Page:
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American Airlines is asking employees to volunteer to help with the summer rush

Those headquarters employees, who work in fields such as network scheduling, planning and communications, won’t be paid for the additional shifts.
American Airlines passenger planes remain parked at a terminal at Tampa International Airport on Wednesday, April 14, 2021, in Tampa. American Airlines is asking its headquarters employees to volunteer at Dallas-Fort Worth International Airport this summer as the carrier faces an influx of summer passengers due to pent-up pandemic demand.
American Airlines passenger planes remain parked at a terminal at Tampa International Airport on Wednesday, April 14, 2021, in Tampa. American Airlines is asking its headquarters employees to volunteer at Dallas-Fort Worth International Airport this summer as the carrier faces an influx of summer passengers due to pent-up pandemic demand. [ DOUGLAS R. CLIFFORD | Times ]
Published Jun. 8
Updated Jun. 8

American Airlines is asking its headquarters employees to volunteer at Dallas-Fort Worth International Airport this summer as the carrier faces an influx of summer passengers due to pent-up pandemic demand.

American, which has its headquarters a few miles from its largest hub at DFW, is asking nonunion workers to give up their free time to help the front-line workers at DFW with tasks such as helping customers in the international terminal and returning wheelchairs.

“As we look forward to welcoming back more of our customers this summer, we know they’re counting on us to deliver a reliable operation and help them feel comfortable as they return after many months away from traveling,” American Airlines spokeswoman Sarah Jantz said in a statement. “That’s something our front-line teams are experts on as they regularly go above and beyond to take care of our customers. To ensure they have the support they need this summer and beyond, our corporate support teams will provide additional support at DFW.”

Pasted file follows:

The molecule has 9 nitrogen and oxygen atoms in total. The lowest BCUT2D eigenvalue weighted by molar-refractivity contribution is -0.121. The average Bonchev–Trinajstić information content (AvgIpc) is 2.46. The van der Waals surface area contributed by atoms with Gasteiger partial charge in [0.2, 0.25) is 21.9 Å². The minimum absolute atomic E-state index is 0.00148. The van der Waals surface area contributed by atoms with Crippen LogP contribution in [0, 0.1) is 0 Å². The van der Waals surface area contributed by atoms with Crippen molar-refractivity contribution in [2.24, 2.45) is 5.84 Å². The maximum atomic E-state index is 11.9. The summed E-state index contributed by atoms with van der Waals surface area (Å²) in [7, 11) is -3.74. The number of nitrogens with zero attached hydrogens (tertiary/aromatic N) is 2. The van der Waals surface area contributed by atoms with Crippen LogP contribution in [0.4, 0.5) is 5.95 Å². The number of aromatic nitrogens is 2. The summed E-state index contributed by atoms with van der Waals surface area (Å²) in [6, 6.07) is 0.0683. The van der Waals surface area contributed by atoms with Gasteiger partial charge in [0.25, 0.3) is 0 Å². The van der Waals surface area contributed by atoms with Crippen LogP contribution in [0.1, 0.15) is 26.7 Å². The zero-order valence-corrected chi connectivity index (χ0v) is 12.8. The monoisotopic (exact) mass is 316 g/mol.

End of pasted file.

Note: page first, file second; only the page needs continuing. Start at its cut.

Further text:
Those headquarters employees, who work in fields such as network scheduling, planning and communications, won’t be paid for the additional shifts and must volunteer outside of their normal job duties. But the airline isn’t requiring employees to put in the extra work, either.

Most of the work will involve helping customers find their way around the airport at entry points, TSA lines and getting off planes. The volunteers will be there to supplement full-time workers such as gate and ticketing agents, and the airline is only expecting to use the volunteers during the busiest period, from June until mid-August.

American Airlines has fewer support staff employees to pull from after a year of cost-cutting to help the company get back on firm financial ground. The carrier cut 30% of its support staff through voluntary separations, early retirements and layoffs of about 1,500 staff members.

But the airline and airports across the country have been stung by a shortage of workers, from wheelchair transport workers to restaurant cooks.

Passenger traffic at airports across the country has spiked in recent months as more people get vaccinated and the global COVID-19 pandemic reaches into a second summer. Just shy of 2 million passengers traveled through security checkpoints at airports across the country on Sunday, the Transportation Security Administration reported. That’s the largest number since the pandemic began in March 2020.

Over Memorial Day weekend, DFW International Airport handled 88% as many departing and landing passengers as it did during Memorial Day 2019, airport CEO Sean Donohue said.

“Memorial Day weekend was very busy out here in DFW for the weekend,” Donohue said last week.

For its part, American is actually planning more flights from DFW this summer than it did in 2019. It also has 219 destinations from the hub airport, more than it did two years ago.